POINT: Is Illinois a good place to do business?
Yes. Data belies the concerns that companies can’t succeed in the state
By MARK PETERSON
With the world’s 17th largest economy, Illinois is the undisputed economic leader of the Midwest. In 2017, new and expanding companies invested $5.3 billion in the state of Illinois, creating more than 26,000 new jobs, including 551 new projects in 128 different cities.
Why are companies choosing Illinois? There are countless factors that contribute to these decisions and each situation is unique. A company looking for a manufacturing facility on a massive amount of land has very different needs than a technology or financial services company looking to be in the heart of an urban center. But the answer always comes down to data, and we can almost always provide the best location for businesses based on that data.
For example, the data would explain that the University of Illinois produces more engineers than Caltech, Stanford and MIT combined, and all within a certain radius from where a company is interested in setting up operations. Or, it would illustrate the ease of which a German company can get back and forth between Illinois and Germany, a critical decision-making factor for international companies making location decisions.
As the state’s privately-funded, non-profit economic development office, Intersect Illinois collaborates closely with companies, universities, not-for-profits, other economic development organizations and government entities throughout the state to showcase Illinois’ assets. And, we’ve got a great story to tell. While each company is unique in attributes they look for in a relocation or expansion site, Illinois’ diverse economy, workforce, infrastructure and culture make it a premier location for companies to grow and thrive.
Illinois’ talent pool is unparalleled. The state’s workforce has more than 6.6 million people and more than 39 percent of adults over the age of 25 hold an associate’s degree or higher. Additionally, there are more than 200 higher education institutions statewide.
Our position at the crossroads of the U.S. economy is another key reason companies thrive here. Illinois’ triple-hub airport system puts the state within a four-hour flight to all major North American destinations, and our airports see the most nonstop overseas flights in the country. The state’s highway system puts 75 percent of the U.S. population within two-day ground delivery, and it is the only state with all seven Class 1 freight railroads. This is all in addition to the state’s two inland and 14 waterway ports. The area is also a global data network hub, with virtually every major data network in the world intersecting in Chicago.
Illinois is also diverse, not only in its economy, but in its culture. We have the fifth largest GDP in the nation, and no one industry dominates here. The state has more than 40 distinct ethnic communities with populations of more than 35,000, and more than 80 consulate offices.
Because of its robust international business resources, Illinois has an expansive foreign direct investment (FDI) network. Foreign-owned companies are vital to the Illinois’ economy: Illinois is home to more than 1,800 foreign companies that contribute $100 billion to the state’s GDP. Intersect Illinois continuously builds on this with a comprehensive FDI strategy focused on key industries. FDI plays an essential role in ensuring economic growth and prosperity, creating highly-compensated jobs, spurring innovation and driving exports.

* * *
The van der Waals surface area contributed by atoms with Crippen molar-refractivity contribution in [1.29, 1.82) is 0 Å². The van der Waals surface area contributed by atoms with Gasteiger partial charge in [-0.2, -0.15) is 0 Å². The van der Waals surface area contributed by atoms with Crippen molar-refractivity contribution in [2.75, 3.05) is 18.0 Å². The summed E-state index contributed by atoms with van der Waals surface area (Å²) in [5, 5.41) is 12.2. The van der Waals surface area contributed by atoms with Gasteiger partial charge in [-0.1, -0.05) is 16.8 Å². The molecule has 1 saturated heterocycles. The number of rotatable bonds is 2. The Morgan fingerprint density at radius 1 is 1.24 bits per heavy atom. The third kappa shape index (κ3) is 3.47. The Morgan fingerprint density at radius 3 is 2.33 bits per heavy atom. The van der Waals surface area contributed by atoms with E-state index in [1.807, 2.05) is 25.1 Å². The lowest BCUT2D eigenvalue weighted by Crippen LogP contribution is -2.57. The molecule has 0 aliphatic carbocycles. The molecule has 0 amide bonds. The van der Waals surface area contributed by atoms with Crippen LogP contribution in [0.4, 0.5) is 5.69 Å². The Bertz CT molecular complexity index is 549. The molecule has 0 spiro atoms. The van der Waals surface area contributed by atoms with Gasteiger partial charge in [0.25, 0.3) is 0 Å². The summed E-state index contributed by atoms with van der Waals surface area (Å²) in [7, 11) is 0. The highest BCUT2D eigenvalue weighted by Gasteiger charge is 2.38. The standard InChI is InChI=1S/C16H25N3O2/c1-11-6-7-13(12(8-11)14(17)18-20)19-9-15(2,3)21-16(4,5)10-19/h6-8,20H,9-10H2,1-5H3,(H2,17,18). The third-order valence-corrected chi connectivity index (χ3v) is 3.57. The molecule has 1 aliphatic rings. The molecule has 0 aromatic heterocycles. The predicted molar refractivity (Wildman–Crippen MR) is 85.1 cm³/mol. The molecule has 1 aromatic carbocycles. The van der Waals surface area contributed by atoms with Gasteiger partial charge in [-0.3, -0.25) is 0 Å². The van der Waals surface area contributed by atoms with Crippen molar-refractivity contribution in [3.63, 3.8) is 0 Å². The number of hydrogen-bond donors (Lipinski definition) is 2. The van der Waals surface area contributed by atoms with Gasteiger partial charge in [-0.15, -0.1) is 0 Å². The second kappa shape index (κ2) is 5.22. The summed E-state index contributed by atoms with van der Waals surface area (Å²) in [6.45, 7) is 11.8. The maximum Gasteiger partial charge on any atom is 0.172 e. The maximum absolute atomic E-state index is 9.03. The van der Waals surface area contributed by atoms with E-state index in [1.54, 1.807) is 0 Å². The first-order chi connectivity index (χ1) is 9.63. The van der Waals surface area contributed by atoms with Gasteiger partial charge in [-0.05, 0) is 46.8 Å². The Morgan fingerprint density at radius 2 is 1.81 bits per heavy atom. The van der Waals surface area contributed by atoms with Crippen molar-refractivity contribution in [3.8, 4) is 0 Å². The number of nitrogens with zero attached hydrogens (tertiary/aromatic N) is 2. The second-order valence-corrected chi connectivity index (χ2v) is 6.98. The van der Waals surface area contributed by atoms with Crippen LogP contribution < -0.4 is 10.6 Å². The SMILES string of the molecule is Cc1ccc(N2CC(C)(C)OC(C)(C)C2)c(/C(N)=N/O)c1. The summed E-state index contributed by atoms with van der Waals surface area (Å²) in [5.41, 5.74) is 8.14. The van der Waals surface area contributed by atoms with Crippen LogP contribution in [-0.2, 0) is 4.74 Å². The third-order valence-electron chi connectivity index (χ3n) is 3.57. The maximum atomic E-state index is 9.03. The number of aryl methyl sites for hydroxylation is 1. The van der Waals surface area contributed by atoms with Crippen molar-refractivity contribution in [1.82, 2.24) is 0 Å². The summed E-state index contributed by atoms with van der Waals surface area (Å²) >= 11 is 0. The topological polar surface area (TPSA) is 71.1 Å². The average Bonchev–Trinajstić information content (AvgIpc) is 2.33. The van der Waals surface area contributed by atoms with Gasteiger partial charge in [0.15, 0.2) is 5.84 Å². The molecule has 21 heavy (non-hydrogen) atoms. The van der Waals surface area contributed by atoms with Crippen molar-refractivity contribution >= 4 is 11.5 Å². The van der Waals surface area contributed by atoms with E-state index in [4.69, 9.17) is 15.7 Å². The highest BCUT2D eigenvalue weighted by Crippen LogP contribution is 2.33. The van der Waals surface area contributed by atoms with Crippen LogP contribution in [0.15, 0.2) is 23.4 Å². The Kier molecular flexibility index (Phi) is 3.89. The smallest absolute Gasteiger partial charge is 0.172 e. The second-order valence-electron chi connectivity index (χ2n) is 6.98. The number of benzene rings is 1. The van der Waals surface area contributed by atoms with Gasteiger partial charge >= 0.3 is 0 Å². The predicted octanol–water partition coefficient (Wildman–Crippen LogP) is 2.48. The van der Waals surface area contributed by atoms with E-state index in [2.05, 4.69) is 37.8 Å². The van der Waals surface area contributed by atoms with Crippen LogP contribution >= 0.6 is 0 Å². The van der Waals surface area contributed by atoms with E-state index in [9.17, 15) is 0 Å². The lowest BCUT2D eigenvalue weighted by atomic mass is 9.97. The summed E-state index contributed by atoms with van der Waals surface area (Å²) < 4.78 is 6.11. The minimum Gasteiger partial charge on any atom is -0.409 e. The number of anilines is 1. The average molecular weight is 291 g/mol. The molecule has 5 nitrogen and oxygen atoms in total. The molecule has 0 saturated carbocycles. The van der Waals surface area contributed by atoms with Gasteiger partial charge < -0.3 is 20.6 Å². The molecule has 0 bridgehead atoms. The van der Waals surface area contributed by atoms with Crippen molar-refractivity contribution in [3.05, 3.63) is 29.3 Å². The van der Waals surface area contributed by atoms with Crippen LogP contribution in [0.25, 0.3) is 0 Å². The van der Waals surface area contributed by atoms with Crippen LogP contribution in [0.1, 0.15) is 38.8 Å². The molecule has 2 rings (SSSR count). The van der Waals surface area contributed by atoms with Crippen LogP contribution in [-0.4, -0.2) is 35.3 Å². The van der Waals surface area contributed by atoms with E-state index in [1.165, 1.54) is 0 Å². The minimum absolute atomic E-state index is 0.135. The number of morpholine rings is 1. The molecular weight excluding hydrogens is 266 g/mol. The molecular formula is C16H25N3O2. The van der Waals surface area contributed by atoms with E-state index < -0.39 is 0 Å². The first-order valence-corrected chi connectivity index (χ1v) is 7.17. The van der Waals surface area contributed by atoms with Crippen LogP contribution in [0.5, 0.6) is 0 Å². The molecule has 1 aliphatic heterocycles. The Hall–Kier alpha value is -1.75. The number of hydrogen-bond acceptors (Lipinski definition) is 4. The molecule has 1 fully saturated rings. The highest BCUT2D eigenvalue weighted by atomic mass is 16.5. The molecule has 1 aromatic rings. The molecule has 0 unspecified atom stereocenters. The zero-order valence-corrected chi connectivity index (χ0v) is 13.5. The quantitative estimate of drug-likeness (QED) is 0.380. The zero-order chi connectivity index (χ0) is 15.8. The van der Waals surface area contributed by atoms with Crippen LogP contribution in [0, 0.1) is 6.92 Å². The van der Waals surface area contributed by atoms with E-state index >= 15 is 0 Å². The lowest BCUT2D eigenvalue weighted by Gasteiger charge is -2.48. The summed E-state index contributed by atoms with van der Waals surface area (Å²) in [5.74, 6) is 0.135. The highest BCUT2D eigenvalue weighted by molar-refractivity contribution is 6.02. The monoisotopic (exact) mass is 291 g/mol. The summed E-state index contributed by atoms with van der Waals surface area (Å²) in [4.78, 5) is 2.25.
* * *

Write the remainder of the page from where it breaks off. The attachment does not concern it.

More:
Companies that choose an Illinois location are also choosing to join the ranks of our world class clean energy economy, ranked highly in electricity from nuclear power, LEED-certified projects per capita, solar energy, advance technology R&D, wind capacity, and more. They also join a technology and innovation center where makers thrive. Illinois is the second largest producer of computer science graduates in the country, and Chicago alone accounted for $1.7 billion in startup funding in 2017.
Workforce, infrastructure, and a robust and diverse economy would be inconsequential were it not for the quality of life that Illinois offers, at a fraction of the cost of other locations. The state boasts a wide range of places to live, from Chicago’s unique neighborhoods, to the multitude of cities, counties, suburbs, towns and villages throughout the state, many with public transportation available. There is somewhere for everyone in Illinois.
We are in a good place. Intersect Illinois’ project pipeline has nearly quadrupled over the past year; we are currently working on nearly 100 business attraction projects, more than 50 percent of which are FDI projects. We expect that number to grow and opportunities to expand as we continue to market the state’s rich assets around the globe.
Companies should and do continue to ask the tough questions they need answered to alleviate risk. But, we can easily answer those questions with data and help them understand the unique opportunities Illinois presents with its unmatched labor force, access to the world, business friendly environment, infrastructure, and strong public support and partnerships. In Illinois, businesses meet their greatest opportunity for success. Visit www.intersectillinois.org for more data and information.
Mark Peterson is the president and CEO of Intersect Illinois, the state’s privately-funded, not-for-profit economic development office dedicated to bringing new jobs, investment and economic prosperity to the state. He wrote this column for the Illinois Business Journal.